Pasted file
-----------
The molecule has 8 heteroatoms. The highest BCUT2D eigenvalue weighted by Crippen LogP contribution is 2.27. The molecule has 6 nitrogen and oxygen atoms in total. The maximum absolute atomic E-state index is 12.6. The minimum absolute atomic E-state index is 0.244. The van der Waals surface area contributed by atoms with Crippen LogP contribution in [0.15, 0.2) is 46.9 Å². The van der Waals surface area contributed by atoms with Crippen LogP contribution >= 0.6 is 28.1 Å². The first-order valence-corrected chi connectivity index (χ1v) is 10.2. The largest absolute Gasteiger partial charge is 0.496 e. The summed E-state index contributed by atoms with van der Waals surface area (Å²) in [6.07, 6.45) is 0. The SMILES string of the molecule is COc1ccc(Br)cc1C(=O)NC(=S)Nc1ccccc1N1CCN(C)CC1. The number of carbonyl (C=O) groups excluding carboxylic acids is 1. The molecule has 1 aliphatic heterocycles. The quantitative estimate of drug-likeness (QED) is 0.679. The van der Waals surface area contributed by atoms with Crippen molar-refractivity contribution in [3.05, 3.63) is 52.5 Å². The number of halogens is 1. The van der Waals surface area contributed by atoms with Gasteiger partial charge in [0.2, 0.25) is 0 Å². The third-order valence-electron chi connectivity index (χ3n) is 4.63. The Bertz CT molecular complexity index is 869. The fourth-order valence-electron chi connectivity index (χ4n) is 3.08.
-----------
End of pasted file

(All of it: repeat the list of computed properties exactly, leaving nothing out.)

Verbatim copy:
The molecule has 8 heteroatoms. The highest BCUT2D eigenvalue weighted by Crippen LogP contribution is 2.27. The molecule has 6 nitrogen and oxygen atoms in total. The maximum absolute atomic E-state index is 12.6. The minimum absolute atomic E-state index is 0.244. The van der Waals surface area contributed by atoms with Crippen LogP contribution in [0.15, 0.2) is 46.9 Å². The van der Waals surface area contributed by atoms with Crippen LogP contribution >= 0.6 is 28.1 Å². The first-order valence-corrected chi connectivity index (χ1v) is 10.2. The largest absolute Gasteiger partial charge is 0.496 e. The summed E-state index contributed by atoms with van der Waals surface area (Å²) in [6.07, 6.45) is 0. The SMILES string of the molecule is COc1ccc(Br)cc1C(=O)NC(=S)Nc1ccccc1N1CCN(C)CC1. The number of carbonyl (C=O) groups excluding carboxylic acids is 1. The molecule has 1 aliphatic heterocycles. The quantitative estimate of drug-likeness (QED) is 0.679. The van der Waals surface area contributed by atoms with Crippen molar-refractivity contribution in [3.05, 3.63) is 52.5 Å². The number of halogens is 1. The van der Waals surface area contributed by atoms with Gasteiger partial charge in [0.2, 0.25) is 0 Å². The third-order valence-electron chi connectivity index (χ3n) is 4.63. The Bertz CT molecular complexity index is 869. The fourth-order valence-electron chi connectivity index (χ4n) is 3.08.